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Derivation of Neural Stem Cells from the Developing and Adult Human Brain

  • Claire M. Kelly
  • Maeve A. CaldwellEmail author
Chapter
Part of the Results and Problems in Cell Differentiation book series (RESULTS, volume 66)

Abstract

Neural stem cells isolated from the developing and adult brain are an ideal source of cells for use in clinical applications such as cell replacement therapy. The clear advantage of these cells over the more commonly utilised embryonic and pluripotent stem cells is that they are already neurally committed. Of particular importance is the fact that these cells don’t require the same level of in vitro culture that can be cost and labour intensive. Foetal neural stem cells can be readily derived from the foetal brain and expand in culture over time. Similarly, adult stem cells have been explored for their potential in vitro and in vivo animal models. In this chapter we identify the progress made in developing these cells as well as the advantages of taking them forward for clinical use.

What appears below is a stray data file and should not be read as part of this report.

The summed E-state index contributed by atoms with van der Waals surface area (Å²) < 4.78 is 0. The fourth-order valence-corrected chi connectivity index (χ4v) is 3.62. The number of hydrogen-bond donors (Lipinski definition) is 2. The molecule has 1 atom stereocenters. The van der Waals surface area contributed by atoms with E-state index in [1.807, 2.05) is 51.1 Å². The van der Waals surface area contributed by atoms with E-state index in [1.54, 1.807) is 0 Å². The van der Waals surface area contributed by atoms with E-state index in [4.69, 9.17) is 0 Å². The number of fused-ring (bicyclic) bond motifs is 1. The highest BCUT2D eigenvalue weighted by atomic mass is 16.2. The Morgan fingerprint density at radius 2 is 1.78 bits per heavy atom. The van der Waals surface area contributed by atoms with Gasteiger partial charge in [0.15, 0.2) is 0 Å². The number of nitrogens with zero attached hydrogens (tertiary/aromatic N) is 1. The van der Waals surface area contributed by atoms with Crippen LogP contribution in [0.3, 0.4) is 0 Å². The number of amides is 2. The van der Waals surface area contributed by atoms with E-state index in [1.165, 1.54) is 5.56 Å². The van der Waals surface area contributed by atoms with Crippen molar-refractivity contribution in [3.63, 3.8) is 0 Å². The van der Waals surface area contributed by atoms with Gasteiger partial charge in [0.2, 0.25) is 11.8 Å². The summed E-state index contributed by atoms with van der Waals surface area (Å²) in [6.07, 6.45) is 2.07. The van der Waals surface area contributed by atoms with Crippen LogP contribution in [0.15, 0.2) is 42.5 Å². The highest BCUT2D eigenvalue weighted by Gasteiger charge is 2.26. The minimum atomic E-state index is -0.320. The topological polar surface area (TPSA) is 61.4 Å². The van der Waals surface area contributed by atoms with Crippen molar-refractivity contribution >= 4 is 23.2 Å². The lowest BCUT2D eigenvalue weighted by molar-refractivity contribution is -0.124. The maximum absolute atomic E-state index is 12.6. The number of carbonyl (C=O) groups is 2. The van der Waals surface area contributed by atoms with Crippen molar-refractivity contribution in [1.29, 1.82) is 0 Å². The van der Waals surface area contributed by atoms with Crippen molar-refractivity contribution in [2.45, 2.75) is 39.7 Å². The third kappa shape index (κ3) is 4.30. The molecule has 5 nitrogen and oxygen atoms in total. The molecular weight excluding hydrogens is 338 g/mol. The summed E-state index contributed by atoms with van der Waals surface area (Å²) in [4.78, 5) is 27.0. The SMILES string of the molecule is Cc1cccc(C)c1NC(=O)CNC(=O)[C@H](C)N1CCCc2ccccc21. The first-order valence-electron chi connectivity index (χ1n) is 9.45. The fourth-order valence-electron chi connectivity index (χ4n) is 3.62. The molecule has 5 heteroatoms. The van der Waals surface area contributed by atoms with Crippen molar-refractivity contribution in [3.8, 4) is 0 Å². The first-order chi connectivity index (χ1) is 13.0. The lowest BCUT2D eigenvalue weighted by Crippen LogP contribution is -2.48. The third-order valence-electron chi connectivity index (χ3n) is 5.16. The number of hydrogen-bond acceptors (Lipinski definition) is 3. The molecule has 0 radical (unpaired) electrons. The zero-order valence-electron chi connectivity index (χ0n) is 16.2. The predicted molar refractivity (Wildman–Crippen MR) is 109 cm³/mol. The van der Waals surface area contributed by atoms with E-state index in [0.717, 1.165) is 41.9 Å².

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© Springer International Publishing AG, part of Springer Nature 2018

Authors and Affiliations

  1. 1.Biomedical Science, Cardiff School of Health SciencesCardiff Metropolitan UniversityCardiffUK
  2. 2.Trinity College Institute for Neuroscience, Trinity College DublinDublinIreland

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